Category Archives: Giving Thanks

Thanksgiving, Toddler Style

Whoever said that children are never grateful?

My just-turned-two year old always wants to pray after everyone else at dinner. Usually she repeats what has just been said, a litany of thanks for everyone around the table. “Dear God, Tank oo Jesus, tank oo bubba, tank oo mama, tank oo dada…” But tonight, she gave us evidence that she has caught on to thanking Him from whom all blessings flow:

“Tank oo milkies!”

Lest anyone think she was just naming the contents of a glass before her, think again. Milkies is her word for mama’s milk, not to be had from a glass.

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In our weakness…

…His strength is made perfect. How I know this now. And I also know how painful it is to be weak and let His strength be perfect.

I was reminded of this as I was visiting Owlhaven’s site and ran across this plea to pray for Lucas, a fellow blogger’s little boy who was burned last night. Many of you know that our own son was burned about a year and a half ago. My heart goes out to this family and Lucas. It brings back the feeling of my heart breaking in two for my little boy. Please read his story and PRAY, PRAY, PRAY for him.

Also, scroll down and look at the you-tube video the family made of their adoption story. Keep a kleenex ready! They brought their two new children home only a few months ago.

I was thinking about how right now the family’s souls feel as raw as their son’s flesh. I was also thinking how God showed Himself over and over through our ordeal, mostly through the prayers we felt that were coming literally from around the world. Now, as I told my son of little Lucas, his earnest face lit up when I asked him to pray for him. Can you imagine? He actually felt joy that he could pray for another little boy in need. What a blessing. I think of how many people come away from a painful tragedy bitter. I know our son’s injuries could have been worse, but I believe his belief in God’s goodness would still have been the same.

Now our son is healed and stronger in his faith than he was before he was burned. Please pray the same for Lucas.

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‘Meat’ for your Good Friday

I hope you read this in it’s entirety. It is a beautiful thing to “taste and see that the Lord is good.”

This comes from St. John Chrysostom’s catechumenate (new believer) instruction. St. John Chrysostom was born in 347 A.D. Thanks to the Rev. David Chalk for editing this quote unto 21st. century readability. I was inspired to repeat it here after hearing it in his Maundy Thursday sermon.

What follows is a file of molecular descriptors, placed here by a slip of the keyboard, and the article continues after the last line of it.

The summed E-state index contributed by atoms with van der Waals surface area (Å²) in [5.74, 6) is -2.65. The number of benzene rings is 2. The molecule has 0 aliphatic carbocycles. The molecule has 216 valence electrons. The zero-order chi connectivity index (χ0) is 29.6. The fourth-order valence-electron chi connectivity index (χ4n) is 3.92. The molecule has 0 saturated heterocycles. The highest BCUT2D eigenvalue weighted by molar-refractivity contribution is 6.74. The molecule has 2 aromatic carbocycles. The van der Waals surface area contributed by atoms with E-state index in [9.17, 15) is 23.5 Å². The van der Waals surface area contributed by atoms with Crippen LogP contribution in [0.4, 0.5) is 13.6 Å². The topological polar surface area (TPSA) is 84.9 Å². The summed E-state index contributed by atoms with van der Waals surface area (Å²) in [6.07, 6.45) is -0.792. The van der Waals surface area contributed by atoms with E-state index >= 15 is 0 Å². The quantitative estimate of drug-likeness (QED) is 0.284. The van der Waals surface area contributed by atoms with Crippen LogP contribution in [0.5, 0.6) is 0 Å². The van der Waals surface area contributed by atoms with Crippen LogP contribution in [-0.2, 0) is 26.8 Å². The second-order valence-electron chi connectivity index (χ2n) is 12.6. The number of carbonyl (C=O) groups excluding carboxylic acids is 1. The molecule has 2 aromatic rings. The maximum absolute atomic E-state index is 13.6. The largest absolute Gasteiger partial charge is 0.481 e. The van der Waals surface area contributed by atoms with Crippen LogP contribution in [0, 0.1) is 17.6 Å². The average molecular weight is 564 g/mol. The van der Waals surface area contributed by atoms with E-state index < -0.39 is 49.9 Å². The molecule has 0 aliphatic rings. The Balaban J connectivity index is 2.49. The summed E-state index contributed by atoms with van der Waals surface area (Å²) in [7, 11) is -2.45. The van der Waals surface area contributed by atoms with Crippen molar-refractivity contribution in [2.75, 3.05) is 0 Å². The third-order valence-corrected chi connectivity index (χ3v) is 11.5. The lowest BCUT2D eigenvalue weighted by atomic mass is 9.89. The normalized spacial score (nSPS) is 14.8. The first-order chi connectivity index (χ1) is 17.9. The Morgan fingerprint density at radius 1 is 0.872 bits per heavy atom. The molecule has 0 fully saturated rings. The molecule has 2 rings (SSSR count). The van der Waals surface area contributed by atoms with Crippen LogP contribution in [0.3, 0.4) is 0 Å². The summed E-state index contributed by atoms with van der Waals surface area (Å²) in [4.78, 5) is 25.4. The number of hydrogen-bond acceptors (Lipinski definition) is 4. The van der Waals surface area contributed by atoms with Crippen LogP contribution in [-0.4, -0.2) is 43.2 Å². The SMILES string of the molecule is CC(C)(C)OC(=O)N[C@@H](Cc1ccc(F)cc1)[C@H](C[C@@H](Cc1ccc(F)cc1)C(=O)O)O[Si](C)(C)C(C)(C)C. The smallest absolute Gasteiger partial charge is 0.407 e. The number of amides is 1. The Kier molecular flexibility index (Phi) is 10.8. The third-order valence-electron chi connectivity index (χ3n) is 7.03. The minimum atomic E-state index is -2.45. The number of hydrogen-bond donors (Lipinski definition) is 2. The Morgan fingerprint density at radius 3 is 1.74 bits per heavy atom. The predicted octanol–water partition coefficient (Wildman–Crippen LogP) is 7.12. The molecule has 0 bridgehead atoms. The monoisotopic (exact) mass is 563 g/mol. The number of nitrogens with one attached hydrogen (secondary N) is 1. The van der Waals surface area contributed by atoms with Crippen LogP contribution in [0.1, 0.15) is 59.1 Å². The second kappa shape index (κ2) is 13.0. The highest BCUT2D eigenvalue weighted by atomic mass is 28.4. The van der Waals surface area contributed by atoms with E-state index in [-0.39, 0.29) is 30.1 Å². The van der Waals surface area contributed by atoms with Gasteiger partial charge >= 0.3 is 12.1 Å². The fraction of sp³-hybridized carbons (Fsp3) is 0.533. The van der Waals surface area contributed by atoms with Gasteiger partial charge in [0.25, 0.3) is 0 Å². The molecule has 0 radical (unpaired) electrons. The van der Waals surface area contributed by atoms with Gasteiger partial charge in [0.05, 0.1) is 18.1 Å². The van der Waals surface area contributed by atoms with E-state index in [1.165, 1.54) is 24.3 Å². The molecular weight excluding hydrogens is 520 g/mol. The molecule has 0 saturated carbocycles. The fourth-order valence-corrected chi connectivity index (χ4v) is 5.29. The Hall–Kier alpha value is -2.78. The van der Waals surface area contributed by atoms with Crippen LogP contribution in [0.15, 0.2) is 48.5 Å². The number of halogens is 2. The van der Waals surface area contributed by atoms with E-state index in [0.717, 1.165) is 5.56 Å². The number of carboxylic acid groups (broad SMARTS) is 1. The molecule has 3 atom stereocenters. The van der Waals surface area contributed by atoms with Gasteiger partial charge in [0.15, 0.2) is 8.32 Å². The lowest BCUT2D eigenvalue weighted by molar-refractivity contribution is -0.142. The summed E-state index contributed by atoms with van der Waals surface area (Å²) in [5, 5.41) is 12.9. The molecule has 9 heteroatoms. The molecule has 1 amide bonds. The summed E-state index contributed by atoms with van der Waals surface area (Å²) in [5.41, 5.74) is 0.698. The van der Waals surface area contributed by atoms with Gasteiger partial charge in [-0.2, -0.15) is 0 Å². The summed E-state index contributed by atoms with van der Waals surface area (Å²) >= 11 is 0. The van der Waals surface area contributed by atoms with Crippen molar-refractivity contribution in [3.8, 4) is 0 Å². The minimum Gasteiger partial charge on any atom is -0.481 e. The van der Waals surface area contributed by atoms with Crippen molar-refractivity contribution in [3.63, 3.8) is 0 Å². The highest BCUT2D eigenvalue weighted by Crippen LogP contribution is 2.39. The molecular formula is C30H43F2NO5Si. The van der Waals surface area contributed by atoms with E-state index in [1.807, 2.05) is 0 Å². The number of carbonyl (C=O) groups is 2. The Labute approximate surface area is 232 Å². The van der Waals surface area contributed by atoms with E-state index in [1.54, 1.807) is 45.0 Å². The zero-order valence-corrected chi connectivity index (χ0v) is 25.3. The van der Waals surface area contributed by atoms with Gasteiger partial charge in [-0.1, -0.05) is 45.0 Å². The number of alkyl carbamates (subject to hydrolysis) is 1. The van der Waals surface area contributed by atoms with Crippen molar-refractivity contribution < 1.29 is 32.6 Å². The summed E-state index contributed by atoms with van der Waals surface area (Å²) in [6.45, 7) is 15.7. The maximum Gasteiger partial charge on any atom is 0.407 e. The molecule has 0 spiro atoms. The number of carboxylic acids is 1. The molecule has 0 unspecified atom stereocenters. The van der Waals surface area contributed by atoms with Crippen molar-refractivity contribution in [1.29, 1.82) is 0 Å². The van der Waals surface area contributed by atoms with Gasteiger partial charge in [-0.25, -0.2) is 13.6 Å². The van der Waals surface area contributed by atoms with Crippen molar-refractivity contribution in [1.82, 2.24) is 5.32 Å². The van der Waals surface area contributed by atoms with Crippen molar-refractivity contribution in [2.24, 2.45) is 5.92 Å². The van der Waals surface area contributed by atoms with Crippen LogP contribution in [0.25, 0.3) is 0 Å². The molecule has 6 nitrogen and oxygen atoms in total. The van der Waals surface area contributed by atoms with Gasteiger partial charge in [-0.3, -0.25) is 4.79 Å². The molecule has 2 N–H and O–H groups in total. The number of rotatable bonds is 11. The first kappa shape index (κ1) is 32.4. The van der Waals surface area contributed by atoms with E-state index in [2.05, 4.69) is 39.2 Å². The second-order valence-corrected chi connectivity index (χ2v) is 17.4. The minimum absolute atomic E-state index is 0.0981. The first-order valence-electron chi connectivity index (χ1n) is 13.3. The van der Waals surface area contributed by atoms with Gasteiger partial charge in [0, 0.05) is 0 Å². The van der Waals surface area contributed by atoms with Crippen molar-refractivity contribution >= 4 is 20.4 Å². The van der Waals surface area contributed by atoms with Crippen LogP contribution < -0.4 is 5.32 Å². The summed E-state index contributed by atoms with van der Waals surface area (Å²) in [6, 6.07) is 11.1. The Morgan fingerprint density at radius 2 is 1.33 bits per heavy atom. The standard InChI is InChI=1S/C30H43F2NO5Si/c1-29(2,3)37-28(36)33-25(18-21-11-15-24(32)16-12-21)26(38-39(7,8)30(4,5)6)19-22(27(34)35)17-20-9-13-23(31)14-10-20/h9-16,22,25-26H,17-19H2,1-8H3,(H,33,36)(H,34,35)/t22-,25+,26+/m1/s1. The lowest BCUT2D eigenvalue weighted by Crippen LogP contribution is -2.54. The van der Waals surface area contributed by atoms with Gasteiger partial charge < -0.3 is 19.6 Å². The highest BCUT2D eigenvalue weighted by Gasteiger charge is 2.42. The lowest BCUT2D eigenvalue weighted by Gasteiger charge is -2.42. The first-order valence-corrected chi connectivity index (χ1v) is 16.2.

If we wish to understand the power of Christ’s blood, we should go back to the ancient account of what took place in Egypt where Christ’s blood is foreshadowed. “Sacrifice a lamb without blemish,” Moses commanded, “and sprinkle its blood on your doors.”

Moses said, “Sacrifice a lamb without a blemish and smear the doors with its blood.” What does this mean? Can the blood of a sheep without reason save men endowed with reason? Yes, Moses replies, not because it is blood but because it is a sign of the Lord’s blood. So today if the devil sees, not the blood of the sign smeared on the doorposts, but the true blood smeared on the lips of the faithful, which are the doors of the temple of Christ, with all the more reason will he draw back.

If you desire further proof of the power of this blood, remember where it came from, how it ran down from the cross, flowing from the Master’s side. The gospel records that when Christ had died, but was still hanging on the cross, the soldier came and pierced his side with the spear and immediately there poured out water and blood. Now the water was a symbol of baptism and the blood, of the holy Eucharist. When that soldier pierced the Lord’s side, he breached the wall of the sacred temple, and I have found the treasure and made it my own. So also with the lamb: the Jews slaughtered the victim as a sacrifice and I gathered the fruit of that sacrifice—salvation. I have been saved by it.

“There flowed from his side water and blood.” Dearly beloved, do not pass over this mystery without reflection; it has yet another hidden meaning, which I will explain to you. I said that water and blood symbolized baptism and the holy Eucharist. From these two sacraments the Church is born: “by the washing of regeneration and the renewal of the Holy Spirit,” i.e., by baptism and by the holy Eucharist. Now the symbols of baptism and the Eucharist flowed from his side, it was from his side that Christ formed the Church, as he had formed Eve from the side of Adam.

Moses gives a hint of this when he tells the story of the first man and makes him exclaim: “Bone from my bones and flesh from my flesh!” As God then took a rib from Adam’s side to fashion a woman, so Christ has given us blood and water from his side to fashion the Church. God took the rib when Adam was in a deep sleep, and in the same way Christ gave us the blood and the water after his own death.

Do you understand, then, how Christ has united his bride to himself? Have you seen with what kind of food he feeds us? By one and the same food we are both brought into being and fed. As a woman forms and feeds her child with her own blood and milk, so too does Christ continuously feed those whom he has begotten with his own blood— so too does Christ continuously feed those to whom he himself has given life.